White House unveils plan to vaccinate young kids against COVID
Biden administration shared distribution plans for Pfizer Covid-19 shots for kids ages 5 to 11 ahead of regulatory approval
Having secured enough vaccines for all 28 million Americans ages 5 to 11, the White House released its plans Wednesday to make Pfizer’s COVID-19 vaccine easily accessible to as many of these children as possible at pediatrician's offices, pharmacies and schools.
The blueprint hinges on approval to vaccinate young kids from the Food and Drug Administration and Centers for Disease Control and Prevention, but the Biden administration said planning ahead will ensure all parties will be ready to hit the ground running when they get the green light.
“We know millions of parents have been waiting for COVID-19 vaccine for kids in this age group, and should the FDA and CDC authorize the vaccine, we will be ready to get shots in arms,” said White House COVID-19 coordinator Jeff Zients at a press briefing Wednesday morning.
The FDA is set to hold an independent advisory committee meeting on the issue next Tuesday, while the CDC is scheduled to hold one a week later on Nov. 2-3. Federal regulators from each agency will evaluate whether the shot has been proven safe and effective for elementary-age children.
Just last month, Pfizer published a study that said a lower dose of its COVID-19 vaccine produced robust antibody responses in children ages 5 to 11.
Within a week after shots for young kids are approved, the Biden administration said it plans to begin shipping about 15 million doses to providers all across the country. The federal government has bought 65 million doses of Pfizer’s pediatric shot, which is about a third of the dosage administered to adults and teens.
“Importantly, we worked with Pfizer to modify the packaging of the pediatric doses to make it easier for pediatricians, family doctors and other providers to provide vaccines to children, and these vaccine doses will be shipped with all the supplies needed to vaccinate kids, including smaller needles,” Zients said Wednesday.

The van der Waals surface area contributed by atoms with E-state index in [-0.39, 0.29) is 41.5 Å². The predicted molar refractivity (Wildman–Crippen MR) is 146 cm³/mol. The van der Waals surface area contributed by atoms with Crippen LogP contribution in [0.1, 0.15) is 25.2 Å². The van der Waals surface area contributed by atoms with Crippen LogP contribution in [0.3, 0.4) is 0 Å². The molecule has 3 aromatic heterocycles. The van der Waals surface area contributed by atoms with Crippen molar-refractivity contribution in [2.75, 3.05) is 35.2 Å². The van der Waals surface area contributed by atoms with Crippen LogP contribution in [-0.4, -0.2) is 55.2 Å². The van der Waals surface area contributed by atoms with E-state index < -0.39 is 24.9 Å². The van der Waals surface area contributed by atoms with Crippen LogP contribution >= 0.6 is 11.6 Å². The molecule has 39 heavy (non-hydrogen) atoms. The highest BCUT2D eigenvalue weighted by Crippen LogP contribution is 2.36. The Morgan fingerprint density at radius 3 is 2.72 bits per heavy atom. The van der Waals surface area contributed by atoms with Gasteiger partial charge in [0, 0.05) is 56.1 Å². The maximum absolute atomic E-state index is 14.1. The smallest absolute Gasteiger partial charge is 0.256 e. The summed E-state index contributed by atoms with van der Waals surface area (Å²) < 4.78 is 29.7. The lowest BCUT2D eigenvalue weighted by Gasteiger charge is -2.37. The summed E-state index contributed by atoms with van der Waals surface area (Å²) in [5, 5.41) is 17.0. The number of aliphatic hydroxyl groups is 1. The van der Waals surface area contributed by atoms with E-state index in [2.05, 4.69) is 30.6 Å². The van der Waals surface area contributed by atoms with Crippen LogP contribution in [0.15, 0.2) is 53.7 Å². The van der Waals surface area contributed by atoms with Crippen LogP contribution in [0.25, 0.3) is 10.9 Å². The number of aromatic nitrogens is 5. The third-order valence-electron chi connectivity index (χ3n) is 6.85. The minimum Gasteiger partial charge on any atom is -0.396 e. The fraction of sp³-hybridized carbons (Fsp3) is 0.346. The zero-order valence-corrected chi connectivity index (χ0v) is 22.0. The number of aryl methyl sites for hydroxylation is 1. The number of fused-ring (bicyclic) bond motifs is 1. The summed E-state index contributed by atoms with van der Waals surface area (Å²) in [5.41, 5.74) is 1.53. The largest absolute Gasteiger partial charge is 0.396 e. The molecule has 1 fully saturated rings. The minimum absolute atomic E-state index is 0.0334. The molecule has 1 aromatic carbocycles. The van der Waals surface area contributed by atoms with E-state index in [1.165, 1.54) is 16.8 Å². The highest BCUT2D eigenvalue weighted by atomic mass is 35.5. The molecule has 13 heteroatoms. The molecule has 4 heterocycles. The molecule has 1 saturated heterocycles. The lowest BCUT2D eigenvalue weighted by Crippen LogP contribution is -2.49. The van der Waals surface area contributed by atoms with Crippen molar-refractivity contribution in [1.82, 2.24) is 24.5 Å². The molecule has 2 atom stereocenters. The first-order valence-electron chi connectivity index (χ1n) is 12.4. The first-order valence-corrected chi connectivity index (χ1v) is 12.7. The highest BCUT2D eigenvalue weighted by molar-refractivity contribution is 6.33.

Like adults, children will receive two doses of the Pfizer vaccine, spaced two weeks apart with maximum immunity two weeks after the second. If the shot is approved for ages 5 to 11 the first week of November, children who receive shots that week could be fully vaccinated by Christmas.
Zients emphasized the administration’s forward planning, ahead of FDA and CDC approval, is an effort to be ready immediately operationally when a decision is made, in stark contrast to the lagging response time when adult vaccines rolled out under former President Donald Trump late last year.
“During the prior administration the vaccine became approved for emergency use by the FDA and CDC, and then the system wasn't ready to actually put shots in arms,” Zients said Wednesday. “So we're going to be ready, pending the FDA and CDC decision that'll be based on science.”
According to the White House, more than 25,000 pediatricians and primary care providers will be ready to dole out Pfizer’s COVID-19 vaccine to kids, alongside tens of thousands of pharmacies, hundreds of school and community-based clinics, and more than 100 children’s hospitals and health systems.
Also speaking at the COVID-19 task force meeting Wednesday was Surgeon General Vivek Murthy, the father of a 5-year-old himself. He emphasized that the administration also plans to roll out an informational campaign that will inform parents and kids about the safety of the vaccines.
“We will work with schools to send letters home to parents. We will convene doctors and health clinics and support them in delivering vaccinations as soon as they have conversations with families. We will provide faith leaders with materials and toolkits that they can distribute to their congregations,” Murthy said. “We will create forums for parents to ask questions to help experts, and with all of this we will make sure that we are reaching parents in their language, and through the people they trust.”
Dr. Anthony Fauci, chief medical adviser to the president and director of the National Institute of Allergy and Infectious Diseases, also emphasized at the meeting Wednesday that while children were thought to contract the virus at lower rates than adults, that may not be the case anymore.
“A recent paper just came out that actually showed … in the era of delta, children get infected as readily as adults do,” Fauci said, referring to the Delta variant of the coronavirus. “And they transmit the infection as readily as the adults do. We may not appreciate that, because about 50% of the infections in children are asymptomatic.”
He added that getting schoolchildren vaccinated would be a step in the right direction toward achieving herd immunity.
“If we can get the overwhelming majority of those 28 million children vaccinated, I think that would play a major role in diminishing the spread of infection in the community,” Fauci said.
Roughly 219 million Americans over age 12 have received a COVID-19 shot and nearly 190 million are fully vaccinated.